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California Wildfires Rage Out of Control, Hundreds of Thousands at Risk *VIDEO* #California #wildfire

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California Wildfires Rage Out of Control, Hundreds of Thousands at Risk

Thousands of Southern Californians fled their homes Tuesday as an immense, incredibly fast-moving brush fire pushed by howling Santa Ana winds scorched parts of Ventura County.

By Tuesday afternoon, none of the fire had been contained and it had grown to 50,000 acres — about 78 square miles — in just 19 hours.

Some homes were ablaze in the northern part of Ventura, a city of more than 100,000 on the Pacific coast, reports CBS3.

The fire — the largest of several wind-driven blazes in Southern California — forced sheriff’s deputies to knock on doors to warn residents to evacuate Monday night. About 150 buildings, including homes and an evacuated Ventura hospital, have been destroyed.

On Ventura’s northern edge, at least 10 homes and may trees were burning in one neighborhood, sending thick smoke and dangerous embers into the gusty air.

An evacuee, Catherine Wastweet, stood on a street Tuesday morning and looked up to the foothills where her neighborhood was aflame.

“We live up there … but we just don’t know whether our house is burned down or not, because we can’t even see through all of the smoke,” she said.

Latest developments
• Time to go: About 27,000 people were under mandatory evacuation in Ventura County as fire officials warned the powerful winds could push flames further into the city of Ventura.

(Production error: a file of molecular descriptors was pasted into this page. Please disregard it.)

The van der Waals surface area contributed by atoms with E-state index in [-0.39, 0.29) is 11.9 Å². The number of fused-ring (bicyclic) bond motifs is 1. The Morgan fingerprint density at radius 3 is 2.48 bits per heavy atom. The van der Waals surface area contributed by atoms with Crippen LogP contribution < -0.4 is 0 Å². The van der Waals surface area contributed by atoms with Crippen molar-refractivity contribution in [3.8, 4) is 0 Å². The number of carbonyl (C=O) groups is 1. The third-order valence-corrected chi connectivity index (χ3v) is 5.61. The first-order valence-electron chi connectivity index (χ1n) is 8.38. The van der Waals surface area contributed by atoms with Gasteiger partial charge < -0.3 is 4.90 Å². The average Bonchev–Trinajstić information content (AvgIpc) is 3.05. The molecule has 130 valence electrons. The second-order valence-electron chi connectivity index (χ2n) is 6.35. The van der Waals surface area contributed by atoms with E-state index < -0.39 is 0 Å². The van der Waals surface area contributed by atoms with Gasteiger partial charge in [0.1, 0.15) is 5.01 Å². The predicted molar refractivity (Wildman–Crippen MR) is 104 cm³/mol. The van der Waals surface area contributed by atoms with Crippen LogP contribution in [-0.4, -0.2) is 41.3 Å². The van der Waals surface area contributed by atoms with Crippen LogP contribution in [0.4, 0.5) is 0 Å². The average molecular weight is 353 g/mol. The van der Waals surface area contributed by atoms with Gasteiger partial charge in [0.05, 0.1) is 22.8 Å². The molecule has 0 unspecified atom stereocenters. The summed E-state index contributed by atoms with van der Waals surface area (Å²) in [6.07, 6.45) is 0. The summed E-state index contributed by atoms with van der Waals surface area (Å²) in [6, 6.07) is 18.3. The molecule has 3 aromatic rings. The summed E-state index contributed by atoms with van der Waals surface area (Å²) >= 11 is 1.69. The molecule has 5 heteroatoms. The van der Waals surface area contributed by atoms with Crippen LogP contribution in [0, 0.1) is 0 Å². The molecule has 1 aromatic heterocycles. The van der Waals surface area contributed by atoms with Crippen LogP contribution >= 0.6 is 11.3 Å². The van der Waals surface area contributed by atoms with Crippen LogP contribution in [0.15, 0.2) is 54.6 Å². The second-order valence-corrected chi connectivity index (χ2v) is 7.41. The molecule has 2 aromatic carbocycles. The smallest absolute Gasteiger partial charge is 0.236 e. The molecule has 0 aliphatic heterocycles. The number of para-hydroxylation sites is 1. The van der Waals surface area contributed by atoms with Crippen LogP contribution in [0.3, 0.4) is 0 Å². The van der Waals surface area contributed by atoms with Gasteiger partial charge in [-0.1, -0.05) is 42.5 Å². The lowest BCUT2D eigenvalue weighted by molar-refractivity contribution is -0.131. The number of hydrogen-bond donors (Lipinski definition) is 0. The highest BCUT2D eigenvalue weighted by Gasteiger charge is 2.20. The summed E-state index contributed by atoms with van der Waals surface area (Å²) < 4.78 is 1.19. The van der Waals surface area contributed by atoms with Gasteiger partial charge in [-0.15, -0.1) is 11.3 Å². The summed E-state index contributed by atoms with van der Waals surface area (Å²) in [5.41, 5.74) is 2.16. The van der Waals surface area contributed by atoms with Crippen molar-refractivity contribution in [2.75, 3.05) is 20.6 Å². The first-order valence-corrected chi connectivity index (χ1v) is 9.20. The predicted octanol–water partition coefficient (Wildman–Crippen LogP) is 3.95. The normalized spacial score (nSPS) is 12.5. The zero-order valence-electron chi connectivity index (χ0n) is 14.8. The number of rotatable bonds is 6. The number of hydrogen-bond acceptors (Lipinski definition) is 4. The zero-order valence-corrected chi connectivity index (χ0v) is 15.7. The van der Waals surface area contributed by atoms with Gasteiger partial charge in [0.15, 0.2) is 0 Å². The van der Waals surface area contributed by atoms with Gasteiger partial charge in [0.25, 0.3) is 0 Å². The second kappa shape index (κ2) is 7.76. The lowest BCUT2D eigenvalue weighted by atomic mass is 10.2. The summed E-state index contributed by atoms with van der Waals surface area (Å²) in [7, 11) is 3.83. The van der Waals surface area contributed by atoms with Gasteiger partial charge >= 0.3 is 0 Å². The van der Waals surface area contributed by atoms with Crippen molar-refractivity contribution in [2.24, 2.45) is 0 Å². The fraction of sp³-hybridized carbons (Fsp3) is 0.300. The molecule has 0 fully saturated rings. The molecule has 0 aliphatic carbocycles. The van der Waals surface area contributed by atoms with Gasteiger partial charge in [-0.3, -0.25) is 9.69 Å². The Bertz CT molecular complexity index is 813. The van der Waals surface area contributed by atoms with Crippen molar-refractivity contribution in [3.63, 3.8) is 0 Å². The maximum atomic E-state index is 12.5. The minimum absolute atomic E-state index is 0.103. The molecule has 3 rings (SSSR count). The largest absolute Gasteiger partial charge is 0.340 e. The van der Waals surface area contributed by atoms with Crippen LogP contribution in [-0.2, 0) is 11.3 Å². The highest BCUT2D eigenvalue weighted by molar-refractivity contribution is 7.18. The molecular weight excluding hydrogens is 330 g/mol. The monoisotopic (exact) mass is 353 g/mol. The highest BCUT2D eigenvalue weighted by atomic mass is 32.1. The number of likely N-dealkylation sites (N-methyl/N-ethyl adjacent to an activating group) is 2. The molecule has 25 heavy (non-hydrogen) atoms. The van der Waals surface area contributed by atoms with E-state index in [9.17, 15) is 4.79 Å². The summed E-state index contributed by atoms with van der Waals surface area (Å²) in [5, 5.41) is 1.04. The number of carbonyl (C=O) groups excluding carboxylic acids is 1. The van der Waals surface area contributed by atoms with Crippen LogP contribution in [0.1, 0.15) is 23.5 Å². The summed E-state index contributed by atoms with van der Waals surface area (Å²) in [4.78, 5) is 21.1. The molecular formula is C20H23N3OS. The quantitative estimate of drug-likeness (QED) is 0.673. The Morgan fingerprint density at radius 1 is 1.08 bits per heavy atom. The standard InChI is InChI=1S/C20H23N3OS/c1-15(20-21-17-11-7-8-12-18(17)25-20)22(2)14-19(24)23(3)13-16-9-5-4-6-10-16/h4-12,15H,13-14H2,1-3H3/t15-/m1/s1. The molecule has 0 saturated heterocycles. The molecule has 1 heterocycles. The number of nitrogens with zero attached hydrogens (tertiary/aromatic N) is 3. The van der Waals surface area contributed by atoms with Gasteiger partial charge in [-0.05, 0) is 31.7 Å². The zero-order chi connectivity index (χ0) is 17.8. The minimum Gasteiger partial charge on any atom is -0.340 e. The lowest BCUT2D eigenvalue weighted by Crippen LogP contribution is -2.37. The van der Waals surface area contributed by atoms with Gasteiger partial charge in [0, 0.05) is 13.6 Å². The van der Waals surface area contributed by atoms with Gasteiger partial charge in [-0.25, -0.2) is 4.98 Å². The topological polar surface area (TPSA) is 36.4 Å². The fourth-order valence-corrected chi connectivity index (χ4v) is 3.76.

• Started Monday: The brush fire, called the Thomas Fire, was first reported at Steckel Park, just north of Santa Paula, around 6:30 p.m. The cause wasn’t immediately known.

• Blazing fast: By early Tuesday, the fire was burning at nearly an acre per second. At that speed, it would have covered Manhattan’s Central Park in about 15 minutes.

• Gutted by flames: Vista del Mar Hospital, an 82-bed mental health facility in northwestern Ventura, was fully evacuated two hours before it burned, county fire engineer Richard Macklin said.

• State response: Gov. Jerry Brown declared an emergency for Ventura County on Tuesday morning, freeing state resources such as the National Guard to support response efforts.

• One injury: A fire battalion chief was injured in a traffic collision during the fires Monday night, and released from a hospital after being treated for “bumps and bruises,” Ventura County Fire Chief Mark Lorenzen said.

• Intense fire: “The fire is still out of control and structures continue to be threatened throughout the fire area,” the Ventura County Sheriff’s Office said on a local emergency preparedness website.

Other fires: There are at least two burning in Los Angeles County. The Creek Fire has grown to 11,000 acres, and the Rye Fire to about 1,000 acres.

Santa Ana winds and dry conditions
The Thomas fire jumped to thousands of acres with startling speed as Santa Ana winds, blowing as fast as 60 mph, carried its embers. It engulfed dry chaparral and climbed through steep terrain.

Satellite images show how fast it lit up Ventura County at night.

The winds were part of the season’s “strongest and longest” Santa Ana event. The Santa Anas are strong, dry winds that high-pressure systems push from east to west, from the mountains and desert areas down into the Los Angeles area.

They could make the situation even worse Tuesday, with gusts of 50 to 60 mph. A lull is possible Wednesday, but winds could again pick up Wednesday night and Thursday. Dry conditions won’t help. The county is in a period of moderate drought, the US Drought Monitor says. No considerable rain fell in November in the area, which hasn’t seen a month of above-average rainfall since February 2016.

Mr Americana, Overpasses News Desk
December 5th, 2017

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